THE NATION’S CANAL CHARITY LAUNCHES BIGGEST EVER APPEAL FOR VOLUNTEERS
Thousands of people are being encouraged to join the army of volunteers who work alongside the Canal & River Trust charity in its growing mission to protect and preserve the nation’s 2,000-mile historic canal network across England and Wales.
With volunteering by water proven to come with added wellbeing benefits for those taking part, the Trust is appealing for its biggest ever range of volunteer roles and activities – from the iconic lock keeper, through to numerous community, administrative and professional support, wildlife and heritage conservation opportunities that support the charity.
Over the coming months the charity will be hosting a series of volunteer welcome events across England and Wales where people can find out about the variety of flexible roles and activities they can get involved in, find out how they can make a real difference to local communities, make great friends, and have fun.
Richard Parry, chief executive of the Canal & River Trust, comments: “Still used and navigated by boats just as they were hundreds of years ago, today’s canals have also become vital places in our urban and rural communities providing crucially important habitat for endangered wildlife and special spaces for people to experience nature.
“With the nation’s canals used and enjoyed by more people than ever before, together with the constant threat of climate change, these historic places need constant care to look after them. We need the support of the community and conservation-minded people to help ensure that these precious places are handed onto future generations.”
Research in 2021 by the Trust shows that volunteering by water is good for you. The research found that people who volunteer by water for the Canal & River Trust report being happier, feeling more worthwhile and feeling less anxious than other volunteers or those who don’t volunteer at all. In a recent survey (2023) conducted on behalf the Trust, findings show that half of people surveyed said the reasons they get involved with volunteering are to give something back to their community (48%) and to meet new people and make new friends (31%). Mental wellbeing was another key reason volunteers said they get involved (30%).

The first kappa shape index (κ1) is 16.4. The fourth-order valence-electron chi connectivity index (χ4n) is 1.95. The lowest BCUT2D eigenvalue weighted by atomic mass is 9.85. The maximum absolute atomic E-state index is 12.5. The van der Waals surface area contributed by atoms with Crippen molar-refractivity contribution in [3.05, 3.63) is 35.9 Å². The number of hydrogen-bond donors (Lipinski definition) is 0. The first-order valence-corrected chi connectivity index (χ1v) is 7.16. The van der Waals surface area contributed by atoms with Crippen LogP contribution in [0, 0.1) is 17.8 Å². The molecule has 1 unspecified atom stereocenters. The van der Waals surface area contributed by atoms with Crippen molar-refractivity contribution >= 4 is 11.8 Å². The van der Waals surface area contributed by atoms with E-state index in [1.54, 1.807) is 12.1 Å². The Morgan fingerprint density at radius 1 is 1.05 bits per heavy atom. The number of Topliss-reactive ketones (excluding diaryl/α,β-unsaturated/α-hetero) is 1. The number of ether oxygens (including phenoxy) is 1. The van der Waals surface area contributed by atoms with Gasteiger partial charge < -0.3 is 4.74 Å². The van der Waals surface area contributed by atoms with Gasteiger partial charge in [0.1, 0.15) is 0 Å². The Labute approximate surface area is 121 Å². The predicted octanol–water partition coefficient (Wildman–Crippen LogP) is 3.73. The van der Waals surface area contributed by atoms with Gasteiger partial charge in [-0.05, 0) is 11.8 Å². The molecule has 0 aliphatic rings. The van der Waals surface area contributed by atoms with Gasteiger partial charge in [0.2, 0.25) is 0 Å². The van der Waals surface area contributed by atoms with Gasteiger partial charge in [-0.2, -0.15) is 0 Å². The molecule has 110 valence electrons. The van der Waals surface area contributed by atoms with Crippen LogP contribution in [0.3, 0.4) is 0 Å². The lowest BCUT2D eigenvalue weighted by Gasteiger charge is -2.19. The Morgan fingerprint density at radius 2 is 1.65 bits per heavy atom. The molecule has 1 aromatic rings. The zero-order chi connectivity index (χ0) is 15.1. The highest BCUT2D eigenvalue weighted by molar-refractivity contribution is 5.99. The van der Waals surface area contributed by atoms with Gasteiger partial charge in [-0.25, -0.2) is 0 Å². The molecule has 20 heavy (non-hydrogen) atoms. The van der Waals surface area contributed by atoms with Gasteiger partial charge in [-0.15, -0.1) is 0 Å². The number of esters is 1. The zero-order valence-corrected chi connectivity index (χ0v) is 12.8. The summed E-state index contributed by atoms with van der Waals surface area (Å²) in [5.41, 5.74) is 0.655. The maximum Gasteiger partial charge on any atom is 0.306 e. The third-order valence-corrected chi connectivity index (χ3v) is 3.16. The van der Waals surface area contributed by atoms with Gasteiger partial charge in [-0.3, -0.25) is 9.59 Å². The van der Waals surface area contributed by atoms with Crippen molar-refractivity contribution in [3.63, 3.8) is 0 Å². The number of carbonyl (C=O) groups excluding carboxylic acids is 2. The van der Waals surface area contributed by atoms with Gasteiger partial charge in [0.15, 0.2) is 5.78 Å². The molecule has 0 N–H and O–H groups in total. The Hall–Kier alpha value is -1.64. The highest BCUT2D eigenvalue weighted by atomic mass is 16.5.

Journalist and presenter, Ranvir Singh, is supporting the Canal & River Trust’s appeal having joined volunteers on the Grand Union Canal in London with a project to improve the canal for wildlife. Ranvir comments: “It’s great to consider volunteering for the Canal & River Trust for two reasons: Firstly, for yourself, because working by water makes you feel happier and reduces anxiety; it’s social – an opportunity to meet new people; if you don’t have your own green space, it’s somewhere where you can enjoy nature and the environment for free. The other reason is for the environment – we might feel a bit helpless about what we can do to make a difference, but this is a fantastic way to do your bit, whilst also having a positive impact on your local area.”
To view the range of volunteering opportunities available as well as series of volunteering welcome events which will take place across England and Wales, visit: www.canalrivertrust.org.uk/volunteer